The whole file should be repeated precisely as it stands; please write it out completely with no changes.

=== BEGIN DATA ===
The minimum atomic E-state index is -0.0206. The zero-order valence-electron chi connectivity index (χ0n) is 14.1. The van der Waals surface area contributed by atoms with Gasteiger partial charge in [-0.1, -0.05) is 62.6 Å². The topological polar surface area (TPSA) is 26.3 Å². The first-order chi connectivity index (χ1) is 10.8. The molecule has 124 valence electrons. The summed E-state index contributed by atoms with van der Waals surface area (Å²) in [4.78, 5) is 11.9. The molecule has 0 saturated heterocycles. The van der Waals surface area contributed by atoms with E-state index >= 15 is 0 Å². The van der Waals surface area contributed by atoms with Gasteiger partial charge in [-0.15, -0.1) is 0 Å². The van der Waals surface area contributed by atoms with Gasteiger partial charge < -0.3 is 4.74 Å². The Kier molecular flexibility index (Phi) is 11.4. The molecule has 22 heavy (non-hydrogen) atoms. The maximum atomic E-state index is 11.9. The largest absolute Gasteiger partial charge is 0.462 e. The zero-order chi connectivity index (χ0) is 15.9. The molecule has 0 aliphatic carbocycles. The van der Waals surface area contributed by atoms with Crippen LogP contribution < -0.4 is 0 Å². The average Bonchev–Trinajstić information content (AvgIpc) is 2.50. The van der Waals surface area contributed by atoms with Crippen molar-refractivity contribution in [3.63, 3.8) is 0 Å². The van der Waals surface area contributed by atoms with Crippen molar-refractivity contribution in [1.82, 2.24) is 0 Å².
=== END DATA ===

The minimum atomic E-state index is -0.0206. The zero-order valence-electron chi connectivity index (χ0n) is 14.1. The van der Waals surface area contributed by atoms with Gasteiger partial charge in [-0.1, -0.05) is 62.6 Å². The topological polar surface area (TPSA) is 26.3 Å². The first-order chi connectivity index (χ1) is 10.8. The molecule has 124 valence electrons. The summed E-state index contributed by atoms with van der Waals surface area (Å²) in [4.78, 5) is 11.9. The molecule has 0 saturated heterocycles. The van der Waals surface area contributed by atoms with E-state index >= 15 is 0 Å². The van der Waals surface area contributed by atoms with Gasteiger partial charge in [-0.15, -0.1) is 0 Å². The van der Waals surface area contributed by atoms with Gasteiger partial charge < -0.3 is 4.74 Å². The Kier molecular flexibility index (Phi) is 11.4. The molecule has 22 heavy (non-hydrogen) atoms. The maximum atomic E-state index is 11.9. The largest absolute Gasteiger partial charge is 0.462 e. The zero-order chi connectivity index (χ0) is 15.9. The molecule has 0 aliphatic carbocycles. The van der Waals surface area contributed by atoms with Crippen LogP contribution < -0.4 is 0 Å². The average Bonchev–Trinajstić information content (AvgIpc) is 2.50. The van der Waals surface area contributed by atoms with Crippen molar-refractivity contribution in [3.63, 3.8) is 0 Å². The van der Waals surface area contributed by atoms with Crippen molar-refractivity contribution in [1.82, 2.24) is 0 Å².